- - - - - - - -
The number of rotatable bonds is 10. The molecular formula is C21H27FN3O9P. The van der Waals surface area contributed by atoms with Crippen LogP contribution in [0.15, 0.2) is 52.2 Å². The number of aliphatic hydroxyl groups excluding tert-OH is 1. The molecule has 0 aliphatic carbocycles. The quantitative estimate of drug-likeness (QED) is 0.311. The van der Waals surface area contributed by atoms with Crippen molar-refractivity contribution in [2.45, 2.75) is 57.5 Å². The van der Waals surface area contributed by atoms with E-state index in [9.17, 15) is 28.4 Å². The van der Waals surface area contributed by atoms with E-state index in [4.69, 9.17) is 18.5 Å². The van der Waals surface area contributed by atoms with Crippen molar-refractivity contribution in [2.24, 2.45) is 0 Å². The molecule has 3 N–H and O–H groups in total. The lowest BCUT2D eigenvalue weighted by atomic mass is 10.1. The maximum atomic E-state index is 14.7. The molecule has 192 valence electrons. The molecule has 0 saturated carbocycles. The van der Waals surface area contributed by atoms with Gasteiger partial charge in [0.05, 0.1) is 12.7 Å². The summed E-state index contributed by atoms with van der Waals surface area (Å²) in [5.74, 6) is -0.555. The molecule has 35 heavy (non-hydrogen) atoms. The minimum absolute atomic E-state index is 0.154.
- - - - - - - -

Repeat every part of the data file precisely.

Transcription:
The number of rotatable bonds is 10. The molecular formula is C21H27FN3O9P. The van der Waals surface area contributed by atoms with Crippen LogP contribution in [0.15, 0.2) is 52.2 Å². The number of aliphatic hydroxyl groups excluding tert-OH is 1. The molecule has 0 aliphatic carbocycles. The quantitative estimate of drug-likeness (QED) is 0.311. The van der Waals surface area contributed by atoms with Crippen molar-refractivity contribution in [2.45, 2.75) is 57.5 Å². The van der Waals surface area contributed by atoms with E-state index in [9.17, 15) is 28.4 Å². The van der Waals surface area contributed by atoms with E-state index in [4.69, 9.17) is 18.5 Å². The van der Waals surface area contributed by atoms with Crippen molar-refractivity contribution in [2.24, 2.45) is 0 Å². The molecule has 3 N–H and O–H groups in total. The lowest BCUT2D eigenvalue weighted by atomic mass is 10.1. The maximum atomic E-state index is 14.7. The molecule has 192 valence electrons. The molecule has 0 saturated carbocycles. The van der Waals surface area contributed by atoms with Gasteiger partial charge in [0.05, 0.1) is 12.7 Å². The summed E-state index contributed by atoms with van der Waals surface area (Å²) in [5.74, 6) is -0.555. The molecule has 35 heavy (non-hydrogen) atoms. The minimum absolute atomic E-state index is 0.154.